With Valentine’s Day come and gone, I started thinking about “romance” movies. I sure do enjoy a romantic comedy and especially appreciate any film that can portray relationships in truthful or unique ways. While there are certainly plenty to choose from, these are the 10 movies I’d prefer to watch on Valentine’s Day.
The best thing about an ensemble cast is that there’s a storyline for everyone. The shy girl pines after a hot coworker. The man betrayed by a cheating girlfriend finds love that crosses language barriers. The eternal bachelor secretly loves his best friend’s bride. And who couldn’t love the story of a young boy trying to impress a girl by learning to play the drums? Love Actually is packed with exceptional acting talent: Colin Firth, Emma Thompson, Liam Neeson, and Alan Rickman, just to name a few. It captures the best and worst parts of falling in love alongside plenty of Christmas decor and song. And I dare you not to cry your eyes out when Emma Thompson listens to Joni Mitchell’s Both Sides Now.
Crazy Stupid Love
Another film packed with great acting talent, Crazy Stupid Love tells the story of what could happen when your partner in life tells you she’s done. Steve Carell plays Cal, a newly single father who takes the advice of the young womanizer Jacob, played by Ryan Gosling. The dreamer and idealist in you will love the “playboy changed by smart, unassuming professional woman” storyline perfectly executed thanks to the charm of Emma Stone. Truthfully, who couldn’t fall for her? On the flip side, the realist in you will still love the deep bond and friendship only a lifetime of marriage can achieve and how that shows, even during the most difficult of situations.
Eternal Sunshine of the Spotless Mind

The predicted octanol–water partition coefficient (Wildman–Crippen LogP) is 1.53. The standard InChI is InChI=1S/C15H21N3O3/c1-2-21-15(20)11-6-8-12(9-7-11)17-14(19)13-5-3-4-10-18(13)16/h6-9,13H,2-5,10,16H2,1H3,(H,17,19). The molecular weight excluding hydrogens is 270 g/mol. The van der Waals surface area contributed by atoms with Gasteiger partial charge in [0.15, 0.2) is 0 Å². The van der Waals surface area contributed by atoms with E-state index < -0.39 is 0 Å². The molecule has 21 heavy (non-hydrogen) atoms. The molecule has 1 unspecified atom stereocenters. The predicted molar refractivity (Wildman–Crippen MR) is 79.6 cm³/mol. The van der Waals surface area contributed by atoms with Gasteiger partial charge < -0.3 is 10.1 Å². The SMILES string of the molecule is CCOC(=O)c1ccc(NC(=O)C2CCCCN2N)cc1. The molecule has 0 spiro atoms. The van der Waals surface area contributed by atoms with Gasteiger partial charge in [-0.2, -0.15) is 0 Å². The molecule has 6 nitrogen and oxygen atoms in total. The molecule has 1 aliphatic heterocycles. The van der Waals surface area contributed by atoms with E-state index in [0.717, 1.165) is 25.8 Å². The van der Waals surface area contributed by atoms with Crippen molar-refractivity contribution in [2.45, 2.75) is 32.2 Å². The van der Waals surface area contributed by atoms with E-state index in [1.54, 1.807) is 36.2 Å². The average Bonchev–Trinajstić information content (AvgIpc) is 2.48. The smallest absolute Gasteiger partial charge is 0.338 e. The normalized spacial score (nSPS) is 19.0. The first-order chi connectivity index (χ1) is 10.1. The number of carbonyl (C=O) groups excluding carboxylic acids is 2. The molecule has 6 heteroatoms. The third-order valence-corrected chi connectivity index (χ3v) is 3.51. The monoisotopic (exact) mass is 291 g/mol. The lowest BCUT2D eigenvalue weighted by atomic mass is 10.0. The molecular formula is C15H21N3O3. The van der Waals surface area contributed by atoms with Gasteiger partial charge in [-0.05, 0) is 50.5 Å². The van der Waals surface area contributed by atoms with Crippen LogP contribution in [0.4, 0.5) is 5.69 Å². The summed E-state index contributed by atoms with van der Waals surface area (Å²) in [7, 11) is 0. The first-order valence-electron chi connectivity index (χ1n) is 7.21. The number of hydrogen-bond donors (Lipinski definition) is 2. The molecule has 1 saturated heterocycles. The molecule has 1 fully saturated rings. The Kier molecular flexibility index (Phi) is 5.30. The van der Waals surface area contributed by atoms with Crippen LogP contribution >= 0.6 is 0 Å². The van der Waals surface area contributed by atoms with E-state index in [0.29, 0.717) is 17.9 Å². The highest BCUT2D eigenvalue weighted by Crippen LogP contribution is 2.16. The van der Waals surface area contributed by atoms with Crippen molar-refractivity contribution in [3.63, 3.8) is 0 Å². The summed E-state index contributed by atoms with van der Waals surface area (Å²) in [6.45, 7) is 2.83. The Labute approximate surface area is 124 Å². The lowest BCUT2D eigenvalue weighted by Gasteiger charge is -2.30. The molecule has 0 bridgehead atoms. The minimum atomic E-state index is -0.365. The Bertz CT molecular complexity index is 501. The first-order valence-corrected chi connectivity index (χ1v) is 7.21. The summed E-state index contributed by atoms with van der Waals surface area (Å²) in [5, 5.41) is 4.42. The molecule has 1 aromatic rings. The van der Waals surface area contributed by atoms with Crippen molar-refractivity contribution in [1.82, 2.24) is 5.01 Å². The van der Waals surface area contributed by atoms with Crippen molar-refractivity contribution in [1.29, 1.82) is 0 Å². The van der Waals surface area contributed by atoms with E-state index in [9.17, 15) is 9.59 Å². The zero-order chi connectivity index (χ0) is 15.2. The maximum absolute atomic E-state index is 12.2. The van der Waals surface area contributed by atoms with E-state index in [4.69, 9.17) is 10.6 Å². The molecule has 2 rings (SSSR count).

What if, after a horrible breakup, you could erase all your memories of the other person? A unique concept written by Charlie Kaufman and executed by director Michel Gondry. As if this charming and eccentric pair wasn’t enough, they employed the wonderful Kate Winslet and Jim Carrey to star. Eternal Sunshine is a perfect combination of quirk, romance, and science fiction. How do our memories, good and bad, affect the way we love? Would we be destined to repeat our same mistakes? And is there anything short of deleting memories that could keep two lovers apart? Especially wonderful are the whimsical and surreal landscapes Gondry creates within the memories of the main character; our minds know no limits.
Never Been Kissed
I read once that Drew Barrymore is one of the most overpaid actors in Hollywood. I can’t help but disagree, as I particularly love her romantic comedy performances. In Never Been Kissed, she plays Josie Gellar, a crocheting, grammar nerd who dreams of becoming a real journalist and someday receiving her first real kiss. She goes undercover at a local high school and charms everyone, including her English teacher. The film is cheesy and fun, featuring early performances from Jessica Alba and James Franco, and a weed brownie induced dance number. It helps support the concept of “it’s never too late” and shows nerdy girls that their brains are really something worth showing off.
The Wedding Singer